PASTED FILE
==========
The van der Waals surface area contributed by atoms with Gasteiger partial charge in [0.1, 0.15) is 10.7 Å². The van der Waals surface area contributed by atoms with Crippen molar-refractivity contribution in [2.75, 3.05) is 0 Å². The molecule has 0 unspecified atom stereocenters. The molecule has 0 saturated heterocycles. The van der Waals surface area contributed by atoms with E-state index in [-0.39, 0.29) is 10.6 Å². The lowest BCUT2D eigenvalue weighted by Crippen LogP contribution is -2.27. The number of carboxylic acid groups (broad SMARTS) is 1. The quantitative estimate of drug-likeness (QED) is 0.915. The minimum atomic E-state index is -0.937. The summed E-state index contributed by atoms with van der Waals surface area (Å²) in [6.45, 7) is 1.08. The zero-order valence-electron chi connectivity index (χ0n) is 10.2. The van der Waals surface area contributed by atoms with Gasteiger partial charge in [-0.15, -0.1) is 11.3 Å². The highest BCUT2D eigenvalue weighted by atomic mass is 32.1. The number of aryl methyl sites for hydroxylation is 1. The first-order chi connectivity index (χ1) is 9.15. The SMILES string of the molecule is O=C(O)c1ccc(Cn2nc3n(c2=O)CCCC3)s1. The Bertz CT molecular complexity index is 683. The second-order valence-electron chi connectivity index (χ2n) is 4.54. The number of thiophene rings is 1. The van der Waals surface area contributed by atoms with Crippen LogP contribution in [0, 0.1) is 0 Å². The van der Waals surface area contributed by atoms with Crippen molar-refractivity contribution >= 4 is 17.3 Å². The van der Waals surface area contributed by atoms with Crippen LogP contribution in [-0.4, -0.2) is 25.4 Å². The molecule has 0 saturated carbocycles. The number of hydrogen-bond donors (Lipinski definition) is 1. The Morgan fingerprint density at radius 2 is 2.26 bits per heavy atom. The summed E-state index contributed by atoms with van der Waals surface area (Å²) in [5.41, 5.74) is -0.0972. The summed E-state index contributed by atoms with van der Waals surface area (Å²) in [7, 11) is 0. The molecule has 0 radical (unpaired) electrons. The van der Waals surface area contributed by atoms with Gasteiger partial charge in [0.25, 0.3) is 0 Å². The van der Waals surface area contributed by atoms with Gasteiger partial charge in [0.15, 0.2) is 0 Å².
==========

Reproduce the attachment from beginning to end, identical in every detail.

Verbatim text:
The van der Waals surface area contributed by atoms with Gasteiger partial charge in [0.1, 0.15) is 10.7 Å². The van der Waals surface area contributed by atoms with Crippen molar-refractivity contribution in [2.75, 3.05) is 0 Å². The molecule has 0 unspecified atom stereocenters. The molecule has 0 saturated heterocycles. The van der Waals surface area contributed by atoms with E-state index in [-0.39, 0.29) is 10.6 Å². The lowest BCUT2D eigenvalue weighted by Crippen LogP contribution is -2.27. The number of carboxylic acid groups (broad SMARTS) is 1. The quantitative estimate of drug-likeness (QED) is 0.915. The minimum atomic E-state index is -0.937. The summed E-state index contributed by atoms with van der Waals surface area (Å²) in [6.45, 7) is 1.08. The zero-order valence-electron chi connectivity index (χ0n) is 10.2. The van der Waals surface area contributed by atoms with Gasteiger partial charge in [-0.15, -0.1) is 11.3 Å². The highest BCUT2D eigenvalue weighted by atomic mass is 32.1. The number of aryl methyl sites for hydroxylation is 1. The first-order chi connectivity index (χ1) is 9.15. The SMILES string of the molecule is O=C(O)c1ccc(Cn2nc3n(c2=O)CCCC3)s1. The Bertz CT molecular complexity index is 683. The second-order valence-electron chi connectivity index (χ2n) is 4.54. The number of thiophene rings is 1. The van der Waals surface area contributed by atoms with Crippen LogP contribution in [0, 0.1) is 0 Å². The van der Waals surface area contributed by atoms with Crippen molar-refractivity contribution >= 4 is 17.3 Å². The van der Waals surface area contributed by atoms with Crippen LogP contribution in [-0.4, -0.2) is 25.4 Å². The molecule has 0 saturated carbocycles. The number of hydrogen-bond donors (Lipinski definition) is 1. The Morgan fingerprint density at radius 2 is 2.26 bits per heavy atom. The summed E-state index contributed by atoms with van der Waals surface area (Å²) in [5.41, 5.74) is -0.0972. The summed E-state index contributed by atoms with van der Waals surface area (Å²) in [7, 11) is 0. The molecule has 0 radical (unpaired) electrons. The van der Waals surface area contributed by atoms with Gasteiger partial charge in [0.25, 0.3) is 0 Å². The van der Waals surface area contributed by atoms with Gasteiger partial charge in [0.15, 0.2) is 0 Å².